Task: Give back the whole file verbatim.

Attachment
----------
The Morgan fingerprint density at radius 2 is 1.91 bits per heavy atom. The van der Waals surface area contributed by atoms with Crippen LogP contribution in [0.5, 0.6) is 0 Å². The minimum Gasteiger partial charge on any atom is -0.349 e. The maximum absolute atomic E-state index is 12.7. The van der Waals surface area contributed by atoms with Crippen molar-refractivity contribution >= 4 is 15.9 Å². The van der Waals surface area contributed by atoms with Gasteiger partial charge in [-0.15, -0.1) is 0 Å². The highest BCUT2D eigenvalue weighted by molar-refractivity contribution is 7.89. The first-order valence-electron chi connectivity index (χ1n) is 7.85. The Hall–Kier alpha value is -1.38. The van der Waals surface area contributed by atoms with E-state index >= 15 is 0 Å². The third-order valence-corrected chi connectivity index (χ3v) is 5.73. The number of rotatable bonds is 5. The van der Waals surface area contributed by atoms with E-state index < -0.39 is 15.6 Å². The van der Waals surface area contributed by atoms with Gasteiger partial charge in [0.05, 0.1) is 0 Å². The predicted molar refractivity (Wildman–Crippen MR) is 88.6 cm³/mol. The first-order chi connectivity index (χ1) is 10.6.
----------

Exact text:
The Morgan fingerprint density at radius 2 is 1.91 bits per heavy atom. The van der Waals surface area contributed by atoms with Crippen LogP contribution in [0.5, 0.6) is 0 Å². The minimum Gasteiger partial charge on any atom is -0.349 e. The maximum absolute atomic E-state index is 12.7. The van der Waals surface area contributed by atoms with Crippen molar-refractivity contribution >= 4 is 15.9 Å². The van der Waals surface area contributed by atoms with Gasteiger partial charge in [-0.15, -0.1) is 0 Å². The highest BCUT2D eigenvalue weighted by molar-refractivity contribution is 7.89. The first-order valence-electron chi connectivity index (χ1n) is 7.85. The Hall–Kier alpha value is -1.38. The van der Waals surface area contributed by atoms with E-state index >= 15 is 0 Å². The third-order valence-corrected chi connectivity index (χ3v) is 5.73. The number of rotatable bonds is 5. The van der Waals surface area contributed by atoms with E-state index < -0.39 is 15.6 Å². The van der Waals surface area contributed by atoms with Gasteiger partial charge in [0.05, 0.1) is 0 Å². The predicted molar refractivity (Wildman–Crippen MR) is 88.6 cm³/mol. The first-order chi connectivity index (χ1) is 10.6.